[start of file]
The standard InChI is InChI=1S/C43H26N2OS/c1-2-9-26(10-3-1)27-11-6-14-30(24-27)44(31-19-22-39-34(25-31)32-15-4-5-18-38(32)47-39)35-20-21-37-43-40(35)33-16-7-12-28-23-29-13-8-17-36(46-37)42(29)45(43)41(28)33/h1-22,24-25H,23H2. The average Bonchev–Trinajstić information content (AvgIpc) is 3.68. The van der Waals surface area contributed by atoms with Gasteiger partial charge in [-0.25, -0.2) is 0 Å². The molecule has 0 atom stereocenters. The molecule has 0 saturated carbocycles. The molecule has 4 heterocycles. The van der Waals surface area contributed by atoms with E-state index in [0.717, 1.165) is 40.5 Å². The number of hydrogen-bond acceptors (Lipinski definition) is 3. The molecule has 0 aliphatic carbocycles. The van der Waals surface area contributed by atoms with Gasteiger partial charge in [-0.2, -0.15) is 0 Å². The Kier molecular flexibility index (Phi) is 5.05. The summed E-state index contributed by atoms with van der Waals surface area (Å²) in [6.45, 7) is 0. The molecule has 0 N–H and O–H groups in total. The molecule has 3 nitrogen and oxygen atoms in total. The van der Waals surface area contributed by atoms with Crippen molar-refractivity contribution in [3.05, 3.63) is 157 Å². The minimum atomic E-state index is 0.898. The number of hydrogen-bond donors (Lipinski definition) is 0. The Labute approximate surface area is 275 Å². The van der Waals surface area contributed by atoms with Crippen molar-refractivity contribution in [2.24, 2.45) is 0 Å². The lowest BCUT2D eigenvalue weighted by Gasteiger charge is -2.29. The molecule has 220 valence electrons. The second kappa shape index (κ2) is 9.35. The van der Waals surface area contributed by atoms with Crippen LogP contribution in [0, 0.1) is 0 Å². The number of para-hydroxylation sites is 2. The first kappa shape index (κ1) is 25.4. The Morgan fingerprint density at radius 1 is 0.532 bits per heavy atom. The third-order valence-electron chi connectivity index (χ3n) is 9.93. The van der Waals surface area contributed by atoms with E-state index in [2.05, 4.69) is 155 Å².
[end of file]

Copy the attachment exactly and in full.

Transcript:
The standard InChI is InChI=1S/C43H26N2OS/c1-2-9-26(10-3-1)27-11-6-14-30(24-27)44(31-19-22-39-34(25-31)32-15-4-5-18-38(32)47-39)35-20-21-37-43-40(35)33-16-7-12-28-23-29-13-8-17-36(46-37)42(29)45(43)41(28)33/h1-22,24-25H,23H2. The average Bonchev–Trinajstić information content (AvgIpc) is 3.68. The van der Waals surface area contributed by atoms with Gasteiger partial charge in [-0.25, -0.2) is 0 Å². The molecule has 0 atom stereocenters. The molecule has 0 saturated carbocycles. The molecule has 4 heterocycles. The van der Waals surface area contributed by atoms with E-state index in [0.717, 1.165) is 40.5 Å². The number of hydrogen-bond acceptors (Lipinski definition) is 3. The molecule has 0 aliphatic carbocycles. The van der Waals surface area contributed by atoms with Gasteiger partial charge in [-0.2, -0.15) is 0 Å². The Kier molecular flexibility index (Phi) is 5.05. The summed E-state index contributed by atoms with van der Waals surface area (Å²) in [6.45, 7) is 0. The molecule has 0 N–H and O–H groups in total. The molecule has 3 nitrogen and oxygen atoms in total. The van der Waals surface area contributed by atoms with Crippen molar-refractivity contribution in [3.05, 3.63) is 157 Å². The minimum atomic E-state index is 0.898. The number of hydrogen-bond donors (Lipinski definition) is 0. The Labute approximate surface area is 275 Å². The van der Waals surface area contributed by atoms with Crippen molar-refractivity contribution in [2.24, 2.45) is 0 Å². The lowest BCUT2D eigenvalue weighted by Gasteiger charge is -2.29. The molecule has 220 valence electrons. The second kappa shape index (κ2) is 9.35. The van der Waals surface area contributed by atoms with Crippen LogP contribution in [0, 0.1) is 0 Å². The number of para-hydroxylation sites is 2. The first kappa shape index (κ1) is 25.4. The Morgan fingerprint density at radius 1 is 0.532 bits per heavy atom. The third-order valence-electron chi connectivity index (χ3n) is 9.93. The van der Waals surface area contributed by atoms with E-state index in [2.05, 4.69) is 155 Å².